A suicide car bomb exploded in an eastern district of Kabul followed by gunfire as militants attacked a compound housing a private security company, the latest violence to hit the Afghan capital.
The blast happened late Wednesday, November 28 in the eastern police district 9 of the city, near the area containing government buildings, foreign embassies and non-governmental organizations.
Photographs posted to social media appear to show a large smoke plume, and Bismillah Taban, head of the police district, said the attack was a car bomb that targeted the Camp Anjoman complex where the British security company G4S is located, Tolo news reported.
A G4S spokesperson confirmed the attack on one of its Kabul locations, telling The Defense Post in an emailed statement that it was coordinating with the Afghan authorities.
Ten people were killed and 19 evacuated from the site for treatment, AFP reported health ministry spokesperson Wahid Majroh as saying. Interior Ministry deputy spokesperson Nasrat Rahimi confirmed the toll.
Interior ministry spokesperson Najib Danish earlier said 11 people were injured.
Kabul – PD9 Explosion. pic.twitter.com/PHvsQ1uZD2
— Muslim Shirzad (@MuslimShirzad) November 28, 2018
Camp Anjoman is a purpose-built facility with NATO-standard armory, blast walls and underground bunkers, according to security company Ipsotek, which provides video surveillance services at the base.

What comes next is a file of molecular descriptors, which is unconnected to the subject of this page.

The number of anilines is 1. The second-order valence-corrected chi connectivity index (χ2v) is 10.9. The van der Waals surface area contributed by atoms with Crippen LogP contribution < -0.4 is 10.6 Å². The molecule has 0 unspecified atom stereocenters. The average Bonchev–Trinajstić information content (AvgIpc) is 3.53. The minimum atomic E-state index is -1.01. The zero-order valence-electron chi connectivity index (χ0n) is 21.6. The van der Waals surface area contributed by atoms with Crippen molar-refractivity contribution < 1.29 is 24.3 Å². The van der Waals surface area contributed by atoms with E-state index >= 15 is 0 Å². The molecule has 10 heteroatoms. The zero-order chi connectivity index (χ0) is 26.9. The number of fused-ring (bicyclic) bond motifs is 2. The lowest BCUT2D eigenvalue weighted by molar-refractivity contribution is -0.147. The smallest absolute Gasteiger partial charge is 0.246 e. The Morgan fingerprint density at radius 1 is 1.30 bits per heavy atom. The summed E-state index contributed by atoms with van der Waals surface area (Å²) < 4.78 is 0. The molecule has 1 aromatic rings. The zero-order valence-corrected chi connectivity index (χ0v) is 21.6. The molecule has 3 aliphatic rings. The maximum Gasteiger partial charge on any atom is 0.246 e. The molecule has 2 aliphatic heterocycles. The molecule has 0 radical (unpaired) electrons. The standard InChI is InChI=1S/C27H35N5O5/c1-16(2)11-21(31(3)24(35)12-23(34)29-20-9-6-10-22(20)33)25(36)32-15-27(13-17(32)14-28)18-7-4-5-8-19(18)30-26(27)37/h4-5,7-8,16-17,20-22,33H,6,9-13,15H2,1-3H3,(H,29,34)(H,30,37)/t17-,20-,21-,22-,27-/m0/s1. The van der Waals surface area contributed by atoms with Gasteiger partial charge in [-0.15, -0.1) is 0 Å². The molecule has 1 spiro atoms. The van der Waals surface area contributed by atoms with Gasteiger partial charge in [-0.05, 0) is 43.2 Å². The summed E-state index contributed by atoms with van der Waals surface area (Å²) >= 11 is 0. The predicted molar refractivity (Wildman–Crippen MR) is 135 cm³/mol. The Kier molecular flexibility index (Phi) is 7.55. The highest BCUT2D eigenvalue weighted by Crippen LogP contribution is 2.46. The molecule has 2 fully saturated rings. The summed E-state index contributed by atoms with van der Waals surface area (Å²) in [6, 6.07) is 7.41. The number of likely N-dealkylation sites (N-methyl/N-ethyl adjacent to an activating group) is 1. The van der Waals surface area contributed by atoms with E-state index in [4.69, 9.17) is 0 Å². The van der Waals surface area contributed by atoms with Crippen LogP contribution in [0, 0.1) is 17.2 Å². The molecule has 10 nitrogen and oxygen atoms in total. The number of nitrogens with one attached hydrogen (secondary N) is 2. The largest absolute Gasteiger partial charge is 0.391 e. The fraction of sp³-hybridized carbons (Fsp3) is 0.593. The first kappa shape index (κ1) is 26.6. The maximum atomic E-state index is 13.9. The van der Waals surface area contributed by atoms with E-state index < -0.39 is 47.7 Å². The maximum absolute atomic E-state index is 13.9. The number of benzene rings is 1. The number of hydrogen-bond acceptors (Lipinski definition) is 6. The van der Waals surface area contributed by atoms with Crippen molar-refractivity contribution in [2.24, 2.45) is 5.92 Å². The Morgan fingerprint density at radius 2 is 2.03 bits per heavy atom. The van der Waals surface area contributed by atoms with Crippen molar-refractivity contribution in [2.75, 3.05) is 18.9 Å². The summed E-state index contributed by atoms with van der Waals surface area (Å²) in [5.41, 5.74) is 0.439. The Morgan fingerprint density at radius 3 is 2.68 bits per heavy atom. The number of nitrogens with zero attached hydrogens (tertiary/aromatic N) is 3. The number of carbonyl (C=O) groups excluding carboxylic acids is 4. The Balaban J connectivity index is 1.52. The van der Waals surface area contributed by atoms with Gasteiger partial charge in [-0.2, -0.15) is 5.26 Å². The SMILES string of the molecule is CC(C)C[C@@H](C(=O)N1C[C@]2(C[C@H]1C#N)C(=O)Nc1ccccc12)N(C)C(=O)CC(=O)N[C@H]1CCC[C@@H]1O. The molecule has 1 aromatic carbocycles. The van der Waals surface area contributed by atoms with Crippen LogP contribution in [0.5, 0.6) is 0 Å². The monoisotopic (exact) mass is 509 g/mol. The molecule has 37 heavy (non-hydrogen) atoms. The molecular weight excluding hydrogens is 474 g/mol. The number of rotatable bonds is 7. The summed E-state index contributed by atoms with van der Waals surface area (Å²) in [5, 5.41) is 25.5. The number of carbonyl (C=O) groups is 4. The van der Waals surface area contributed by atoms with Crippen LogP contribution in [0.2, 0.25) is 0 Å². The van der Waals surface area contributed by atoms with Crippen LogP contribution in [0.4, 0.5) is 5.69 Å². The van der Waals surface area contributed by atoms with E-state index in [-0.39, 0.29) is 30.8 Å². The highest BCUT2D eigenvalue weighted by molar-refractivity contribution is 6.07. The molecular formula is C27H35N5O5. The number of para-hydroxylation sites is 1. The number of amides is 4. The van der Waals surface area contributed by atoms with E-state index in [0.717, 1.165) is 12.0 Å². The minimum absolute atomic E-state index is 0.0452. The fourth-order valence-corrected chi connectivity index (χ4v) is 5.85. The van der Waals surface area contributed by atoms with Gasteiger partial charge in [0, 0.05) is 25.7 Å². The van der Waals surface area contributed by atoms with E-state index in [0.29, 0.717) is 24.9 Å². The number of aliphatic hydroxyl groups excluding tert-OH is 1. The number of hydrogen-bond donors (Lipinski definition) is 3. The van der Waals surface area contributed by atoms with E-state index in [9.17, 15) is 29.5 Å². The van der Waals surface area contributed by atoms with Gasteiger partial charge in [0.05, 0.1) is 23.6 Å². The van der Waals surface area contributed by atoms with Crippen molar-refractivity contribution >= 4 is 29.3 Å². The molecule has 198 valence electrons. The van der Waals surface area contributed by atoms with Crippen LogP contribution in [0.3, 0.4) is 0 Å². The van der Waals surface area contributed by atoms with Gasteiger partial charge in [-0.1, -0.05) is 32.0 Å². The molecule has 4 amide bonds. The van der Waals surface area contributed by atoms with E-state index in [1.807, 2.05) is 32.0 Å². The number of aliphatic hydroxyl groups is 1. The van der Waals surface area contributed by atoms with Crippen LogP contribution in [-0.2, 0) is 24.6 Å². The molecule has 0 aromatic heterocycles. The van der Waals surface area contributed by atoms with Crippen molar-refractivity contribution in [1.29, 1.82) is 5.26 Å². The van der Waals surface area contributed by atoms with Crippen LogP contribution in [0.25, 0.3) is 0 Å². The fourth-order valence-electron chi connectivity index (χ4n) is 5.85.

The Taliban claimed responsibility for the attack, with spokesperson Zabihullah Mujahid claiming that “hundreds” of people were killed. The group is known to exaggerate the casualties from its attacks.
It was unclear whether the attack targeted civilians, who have borne the brunt of increased violence after 17 years of war.
A recent United Nations report said Afghan civilians continue to face “extreme levels of harm,” with 8,050 people killed or wounded between January and September this year.
Violence has intensified in the past year as U.S. and Afghan forces step up ground and air offensives against Taliban and Islamic State Khorasan Province insurgents.
But Afghan President Ashraf Ghani has redoubled his efforts to end the conflict. Earlier on Wednesday, Ghani named a 12-person negotiating team for peace talks with the Taliban.
A Taliban delegation met with U.S. envoy Zalmay Khalilzad for talks in Doha in October and November. Khalilzad has said he is “cautiously optimistic” for an end to the conflict.